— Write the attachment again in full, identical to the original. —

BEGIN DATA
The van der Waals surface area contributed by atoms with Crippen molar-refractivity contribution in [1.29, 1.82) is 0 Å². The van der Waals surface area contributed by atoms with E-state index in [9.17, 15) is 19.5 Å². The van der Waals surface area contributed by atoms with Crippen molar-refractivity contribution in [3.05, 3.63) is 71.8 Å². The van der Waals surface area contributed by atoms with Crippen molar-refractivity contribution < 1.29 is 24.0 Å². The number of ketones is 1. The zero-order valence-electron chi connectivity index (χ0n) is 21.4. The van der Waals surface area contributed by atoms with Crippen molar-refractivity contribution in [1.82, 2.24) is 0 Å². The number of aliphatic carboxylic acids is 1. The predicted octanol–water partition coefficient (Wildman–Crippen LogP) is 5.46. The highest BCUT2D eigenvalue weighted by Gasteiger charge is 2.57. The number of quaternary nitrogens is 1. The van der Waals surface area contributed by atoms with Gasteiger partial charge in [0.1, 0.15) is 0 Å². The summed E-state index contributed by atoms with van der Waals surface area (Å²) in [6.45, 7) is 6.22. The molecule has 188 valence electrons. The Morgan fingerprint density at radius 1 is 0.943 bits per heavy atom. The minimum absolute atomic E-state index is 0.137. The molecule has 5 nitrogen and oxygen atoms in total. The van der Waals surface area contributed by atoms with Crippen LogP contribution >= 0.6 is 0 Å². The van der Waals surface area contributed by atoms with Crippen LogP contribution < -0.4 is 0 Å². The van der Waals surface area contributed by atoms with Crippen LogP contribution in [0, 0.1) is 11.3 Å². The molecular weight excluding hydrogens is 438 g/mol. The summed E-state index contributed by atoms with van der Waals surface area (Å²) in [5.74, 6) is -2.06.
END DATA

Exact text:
The van der Waals surface area contributed by atoms with Crippen molar-refractivity contribution in [1.29, 1.82) is 0 Å². The van der Waals surface area contributed by atoms with E-state index in [9.17, 15) is 19.5 Å². The van der Waals surface area contributed by atoms with Crippen molar-refractivity contribution in [3.05, 3.63) is 71.8 Å². The van der Waals surface area contributed by atoms with Crippen molar-refractivity contribution < 1.29 is 24.0 Å². The number of ketones is 1. The zero-order valence-electron chi connectivity index (χ0n) is 21.4. The van der Waals surface area contributed by atoms with Crippen molar-refractivity contribution in [1.82, 2.24) is 0 Å². The number of aliphatic carboxylic acids is 1. The predicted octanol–water partition coefficient (Wildman–Crippen LogP) is 5.46. The highest BCUT2D eigenvalue weighted by Gasteiger charge is 2.57. The number of quaternary nitrogens is 1. The van der Waals surface area contributed by atoms with Gasteiger partial charge in [0.1, 0.15) is 0 Å². The summed E-state index contributed by atoms with van der Waals surface area (Å²) in [6.45, 7) is 6.22. The molecule has 188 valence electrons. The Morgan fingerprint density at radius 1 is 0.943 bits per heavy atom. The minimum absolute atomic E-state index is 0.137. The molecule has 5 nitrogen and oxygen atoms in total. The van der Waals surface area contributed by atoms with Crippen LogP contribution >= 0.6 is 0 Å². The van der Waals surface area contributed by atoms with Crippen LogP contribution < -0.4 is 0 Å². The van der Waals surface area contributed by atoms with Crippen LogP contribution in [0, 0.1) is 11.3 Å². The molecular weight excluding hydrogens is 438 g/mol. The summed E-state index contributed by atoms with van der Waals surface area (Å²) in [5.74, 6) is -2.06.